It’s always sad to hear that a former NBA player has passed away, as there was always at least one person that really looked up to them. Thankfully, many of them live long enough to the point where they pass away from natural causes and were able to reflect at the impact they made with their careers. Just this year, we have lost NBA legends like Nate Thurmond, Bobby Wanzer and Kenny Sailors, all at ages of over 70.
When we hear that a basketball player has died young, it turns into a tragedy, even moreso when they were still in the middle of their careers. This includes college players that had a big national impact and possible NBA careers in their future. Some of the players that have passed away during their basketball careers include Terry Furlow, Nick Vanos, Ricky Berry and Conrad McRae.
Now, we remember some of the others that have lost their lives before they were able to finish their careers in the NCAA, NBA and even former American greats that lost their lives while playing overseas. Here are 15 basketball players that were gone too soon and what happened to cause their tragic and early losses.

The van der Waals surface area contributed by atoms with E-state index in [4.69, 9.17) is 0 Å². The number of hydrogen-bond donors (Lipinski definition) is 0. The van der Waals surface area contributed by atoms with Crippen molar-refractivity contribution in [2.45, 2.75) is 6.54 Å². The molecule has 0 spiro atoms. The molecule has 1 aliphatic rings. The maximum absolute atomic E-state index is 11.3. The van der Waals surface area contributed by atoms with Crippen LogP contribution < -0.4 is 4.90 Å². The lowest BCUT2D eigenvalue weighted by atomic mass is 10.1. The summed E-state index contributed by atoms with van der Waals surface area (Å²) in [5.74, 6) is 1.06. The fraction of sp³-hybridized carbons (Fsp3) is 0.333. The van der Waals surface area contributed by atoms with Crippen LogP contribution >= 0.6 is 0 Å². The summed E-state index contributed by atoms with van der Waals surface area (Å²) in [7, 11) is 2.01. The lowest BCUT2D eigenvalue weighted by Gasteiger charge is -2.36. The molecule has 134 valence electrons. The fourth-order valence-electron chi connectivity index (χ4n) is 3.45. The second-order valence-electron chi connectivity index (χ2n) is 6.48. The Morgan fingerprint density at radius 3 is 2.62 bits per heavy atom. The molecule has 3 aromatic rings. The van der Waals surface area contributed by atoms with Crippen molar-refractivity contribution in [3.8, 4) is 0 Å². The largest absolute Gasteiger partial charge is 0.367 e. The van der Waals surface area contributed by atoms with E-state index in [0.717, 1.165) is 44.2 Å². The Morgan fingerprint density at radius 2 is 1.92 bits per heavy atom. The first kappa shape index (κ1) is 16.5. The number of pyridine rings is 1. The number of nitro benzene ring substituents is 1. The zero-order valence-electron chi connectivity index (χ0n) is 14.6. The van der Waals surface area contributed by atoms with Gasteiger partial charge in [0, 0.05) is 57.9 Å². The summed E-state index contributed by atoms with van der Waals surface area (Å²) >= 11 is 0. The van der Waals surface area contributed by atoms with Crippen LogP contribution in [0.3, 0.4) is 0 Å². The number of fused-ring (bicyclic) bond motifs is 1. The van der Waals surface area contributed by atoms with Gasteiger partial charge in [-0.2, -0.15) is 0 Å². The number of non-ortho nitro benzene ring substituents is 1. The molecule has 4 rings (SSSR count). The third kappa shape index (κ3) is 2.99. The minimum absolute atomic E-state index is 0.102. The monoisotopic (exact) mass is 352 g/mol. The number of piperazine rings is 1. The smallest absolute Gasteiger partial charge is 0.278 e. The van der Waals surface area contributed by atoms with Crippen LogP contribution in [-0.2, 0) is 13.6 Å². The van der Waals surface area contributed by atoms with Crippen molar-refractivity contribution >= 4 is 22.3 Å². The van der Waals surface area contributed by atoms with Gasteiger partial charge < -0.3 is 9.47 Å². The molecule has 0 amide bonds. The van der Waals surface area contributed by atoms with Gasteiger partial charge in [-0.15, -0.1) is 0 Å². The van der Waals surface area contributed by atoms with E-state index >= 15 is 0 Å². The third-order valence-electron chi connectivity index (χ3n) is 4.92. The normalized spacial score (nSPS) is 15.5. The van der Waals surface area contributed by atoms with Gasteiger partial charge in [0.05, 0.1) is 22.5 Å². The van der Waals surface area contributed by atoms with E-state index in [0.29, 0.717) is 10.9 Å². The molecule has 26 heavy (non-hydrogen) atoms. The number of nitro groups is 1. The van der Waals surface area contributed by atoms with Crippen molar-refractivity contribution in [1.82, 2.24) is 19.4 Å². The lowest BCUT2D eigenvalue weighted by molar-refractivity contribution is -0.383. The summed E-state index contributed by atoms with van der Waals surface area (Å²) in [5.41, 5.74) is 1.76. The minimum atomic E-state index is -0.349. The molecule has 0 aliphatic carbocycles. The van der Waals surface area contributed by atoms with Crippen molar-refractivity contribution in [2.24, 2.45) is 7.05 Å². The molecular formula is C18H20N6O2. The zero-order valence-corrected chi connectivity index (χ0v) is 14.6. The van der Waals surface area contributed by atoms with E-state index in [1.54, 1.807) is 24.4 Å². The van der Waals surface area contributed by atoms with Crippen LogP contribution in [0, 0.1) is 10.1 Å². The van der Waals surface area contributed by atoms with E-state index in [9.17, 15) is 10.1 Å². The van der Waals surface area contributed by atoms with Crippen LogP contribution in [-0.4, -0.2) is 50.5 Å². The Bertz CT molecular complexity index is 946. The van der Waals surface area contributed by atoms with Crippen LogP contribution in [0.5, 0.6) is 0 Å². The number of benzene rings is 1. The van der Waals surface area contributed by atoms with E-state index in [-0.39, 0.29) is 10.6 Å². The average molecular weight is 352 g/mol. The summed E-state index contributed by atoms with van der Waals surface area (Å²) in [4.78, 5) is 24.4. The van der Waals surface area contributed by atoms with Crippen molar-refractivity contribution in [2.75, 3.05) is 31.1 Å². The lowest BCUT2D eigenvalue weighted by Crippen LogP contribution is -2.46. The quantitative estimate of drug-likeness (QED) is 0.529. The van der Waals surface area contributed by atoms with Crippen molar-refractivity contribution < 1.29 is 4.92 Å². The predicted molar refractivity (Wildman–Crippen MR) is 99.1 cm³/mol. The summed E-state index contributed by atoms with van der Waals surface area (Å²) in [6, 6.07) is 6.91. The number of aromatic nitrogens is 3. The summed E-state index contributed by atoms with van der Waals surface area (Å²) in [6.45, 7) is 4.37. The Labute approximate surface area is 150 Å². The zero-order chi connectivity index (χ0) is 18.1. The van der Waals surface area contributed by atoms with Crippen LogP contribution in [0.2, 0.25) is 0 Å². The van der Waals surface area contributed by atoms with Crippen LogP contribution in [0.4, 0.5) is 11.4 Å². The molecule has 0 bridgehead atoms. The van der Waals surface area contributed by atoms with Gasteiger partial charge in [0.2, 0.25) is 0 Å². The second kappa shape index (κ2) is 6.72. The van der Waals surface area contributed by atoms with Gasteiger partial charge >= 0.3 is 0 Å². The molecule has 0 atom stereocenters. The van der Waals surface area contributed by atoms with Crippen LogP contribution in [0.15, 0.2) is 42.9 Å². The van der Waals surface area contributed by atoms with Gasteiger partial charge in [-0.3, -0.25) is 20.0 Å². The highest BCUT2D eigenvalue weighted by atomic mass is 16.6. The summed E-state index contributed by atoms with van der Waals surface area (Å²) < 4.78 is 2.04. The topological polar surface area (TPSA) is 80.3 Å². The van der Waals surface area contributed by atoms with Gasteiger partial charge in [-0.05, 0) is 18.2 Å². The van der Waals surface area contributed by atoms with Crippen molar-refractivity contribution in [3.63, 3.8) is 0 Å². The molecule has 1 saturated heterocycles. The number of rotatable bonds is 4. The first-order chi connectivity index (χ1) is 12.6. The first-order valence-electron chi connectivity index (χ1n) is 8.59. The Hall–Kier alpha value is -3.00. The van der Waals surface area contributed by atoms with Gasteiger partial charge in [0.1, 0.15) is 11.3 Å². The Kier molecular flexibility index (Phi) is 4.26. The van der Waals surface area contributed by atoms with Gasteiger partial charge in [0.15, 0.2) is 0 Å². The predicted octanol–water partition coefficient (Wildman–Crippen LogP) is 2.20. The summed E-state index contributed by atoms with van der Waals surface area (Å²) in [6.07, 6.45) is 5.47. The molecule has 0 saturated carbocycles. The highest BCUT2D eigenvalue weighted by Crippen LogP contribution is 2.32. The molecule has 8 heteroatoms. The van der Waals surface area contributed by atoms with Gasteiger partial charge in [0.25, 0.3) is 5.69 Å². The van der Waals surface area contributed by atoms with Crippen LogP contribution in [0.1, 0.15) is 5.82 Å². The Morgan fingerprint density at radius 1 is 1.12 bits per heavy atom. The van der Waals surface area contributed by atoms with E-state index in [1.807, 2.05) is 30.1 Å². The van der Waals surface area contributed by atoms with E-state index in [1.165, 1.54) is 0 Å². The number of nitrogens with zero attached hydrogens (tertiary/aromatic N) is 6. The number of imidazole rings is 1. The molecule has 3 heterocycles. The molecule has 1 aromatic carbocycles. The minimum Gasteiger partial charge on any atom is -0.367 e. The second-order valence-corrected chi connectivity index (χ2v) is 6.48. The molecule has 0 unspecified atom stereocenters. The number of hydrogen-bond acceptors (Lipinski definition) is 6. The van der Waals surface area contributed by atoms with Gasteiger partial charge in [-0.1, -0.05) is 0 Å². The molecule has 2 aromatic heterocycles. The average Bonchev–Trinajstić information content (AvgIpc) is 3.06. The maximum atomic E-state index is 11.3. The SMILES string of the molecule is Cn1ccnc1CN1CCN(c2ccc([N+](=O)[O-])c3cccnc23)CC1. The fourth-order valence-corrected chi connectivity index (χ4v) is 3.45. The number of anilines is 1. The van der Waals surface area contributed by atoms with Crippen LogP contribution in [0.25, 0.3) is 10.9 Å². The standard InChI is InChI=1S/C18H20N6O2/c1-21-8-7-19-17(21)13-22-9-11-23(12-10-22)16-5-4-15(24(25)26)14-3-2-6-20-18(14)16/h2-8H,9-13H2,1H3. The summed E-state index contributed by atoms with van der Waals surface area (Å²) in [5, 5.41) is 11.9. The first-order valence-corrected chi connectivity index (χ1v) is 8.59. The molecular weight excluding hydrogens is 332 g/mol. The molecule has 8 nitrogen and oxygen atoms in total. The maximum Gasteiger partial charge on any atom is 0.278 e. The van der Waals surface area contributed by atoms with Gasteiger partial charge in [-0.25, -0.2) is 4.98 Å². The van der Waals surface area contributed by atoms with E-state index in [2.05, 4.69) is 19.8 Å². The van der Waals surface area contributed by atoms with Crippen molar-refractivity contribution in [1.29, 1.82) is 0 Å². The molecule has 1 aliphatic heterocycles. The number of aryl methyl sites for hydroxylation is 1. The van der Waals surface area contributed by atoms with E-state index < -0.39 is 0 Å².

15 Bryce Dejean-Jones
After attending three colleges (with his last stop being Iowa State), Bryce Dejean-Jones went undrafted in 2015. However, he was picked up to play in the D-League for Idaho, and made his NBA debut with the New Orleans Pelicans in 2016, playing in 14 games and averaging 5.6 points per game in that time.
Dejean-Jones passed away earlier this year in Dallas when he was visiting an ex-girlfriend, who is the mother of his daughter. Dejean-Jones and his ex got into an argument, and he left to go for a walk. When he returned, Dejean-Jones had gone on the wrong floor and tried to kick the door open. The resident of the apartment that Dejean-Jones mistakenly entered fired a gun at the basketball player and he was pronounced dead at the hospital. He is the only active NBA player in the past decade to die.
14 Robert Traylor
A former standout at the University of Michigan, Robert “Tractor” Traylor was the sixth overall pick in the 1998 NBA Draft. Traylor played for the Bucks, Cavaliers and Hornets in his NBA career, averaging a total of 4.8 points, 3.7 rebounds and 0.7 blocks per game in seven total seasons.